Summary and Critical Evaluation
A Hitchhiker’s Guide to Jesus: Reading the gospels on the ground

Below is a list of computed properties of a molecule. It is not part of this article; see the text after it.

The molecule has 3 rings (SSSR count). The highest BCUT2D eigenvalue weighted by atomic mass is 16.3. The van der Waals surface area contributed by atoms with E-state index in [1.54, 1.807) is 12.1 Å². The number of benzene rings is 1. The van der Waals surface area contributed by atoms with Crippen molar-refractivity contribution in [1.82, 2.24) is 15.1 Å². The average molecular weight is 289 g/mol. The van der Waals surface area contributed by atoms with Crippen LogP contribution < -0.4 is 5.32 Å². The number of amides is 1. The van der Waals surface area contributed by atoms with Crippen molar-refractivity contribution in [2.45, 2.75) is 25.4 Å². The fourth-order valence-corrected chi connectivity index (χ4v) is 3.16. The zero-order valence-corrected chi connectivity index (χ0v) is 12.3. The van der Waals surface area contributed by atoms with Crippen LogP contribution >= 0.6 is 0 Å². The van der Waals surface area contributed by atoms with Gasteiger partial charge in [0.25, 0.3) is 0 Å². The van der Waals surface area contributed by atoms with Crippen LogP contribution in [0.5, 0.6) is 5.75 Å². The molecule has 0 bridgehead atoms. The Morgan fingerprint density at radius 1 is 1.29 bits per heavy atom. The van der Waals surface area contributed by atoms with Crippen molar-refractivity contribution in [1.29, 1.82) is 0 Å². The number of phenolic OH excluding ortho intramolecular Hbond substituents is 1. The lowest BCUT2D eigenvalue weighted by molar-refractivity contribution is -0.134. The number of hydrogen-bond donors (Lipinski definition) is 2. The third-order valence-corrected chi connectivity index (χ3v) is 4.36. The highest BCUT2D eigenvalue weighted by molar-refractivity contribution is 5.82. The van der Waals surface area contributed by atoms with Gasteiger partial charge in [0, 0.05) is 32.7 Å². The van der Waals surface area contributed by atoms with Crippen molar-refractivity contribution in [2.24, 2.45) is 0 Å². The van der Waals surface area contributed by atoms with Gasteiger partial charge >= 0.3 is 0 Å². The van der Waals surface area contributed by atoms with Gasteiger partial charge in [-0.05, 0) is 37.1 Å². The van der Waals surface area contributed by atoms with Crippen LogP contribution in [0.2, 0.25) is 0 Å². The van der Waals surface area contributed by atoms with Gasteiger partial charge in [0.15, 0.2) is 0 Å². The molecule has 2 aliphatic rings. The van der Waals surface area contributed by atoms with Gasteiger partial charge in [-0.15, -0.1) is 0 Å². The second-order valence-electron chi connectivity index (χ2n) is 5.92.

Bruce Fisk’s The Hitchhiker’s Guide to Jesus: Reading the Gospels on the Ground, takes readers on a journey through the Holy Land from the perspective of Norm, who sets out to study both what is behind the Gospels while following the path of Jesus and scholars before him. Norm looks to determine a first-hand perspective of the historical Jesus and of the Gospels, not accepting or denying previous teachings, but hoping that he can determine the validity of his own beliefs as he determines what they may be. Contrasting historical text with New Testament scholars, the book gives readers an enjoyable perspective on a subject that has tirelessly been taught throughout the ages. As the story begins, Norm finds himself on an airplane on his way to Israel, where he meets passengers and takes part in various discussions about faith, the historical Jesus, and the New Testament. Curious as to why Norm is reading Pliny the Younger, a passenger named Dorothy gets into a discussion with Norm and states “The Bible is a matter of faith. If we have the Spirit, it makes sense. If we don’t, it won’t.”1 Agreeably, this makes for interesting dialogue, as her words reverberate through many aspects of life. However, not everyone holds the same opinions, but Norm’s journey seems to allow for a much broader interpretation of what is considered historical religious scholar. The dialogue on the airplane allows the author to set the reader’s mindset in a direction that allows them to consider the accuracy and points of debate in religious scholar that has existed for centuries. It is not the foundational truth of existence that is being questioned, but the degree of embellishment. It is obvious from the start that Norm possesses a critical mind that examines many perspectives, and “refuses to choose between curiosity and conviction.”2 As Norm mentioned, “the day I sat down...
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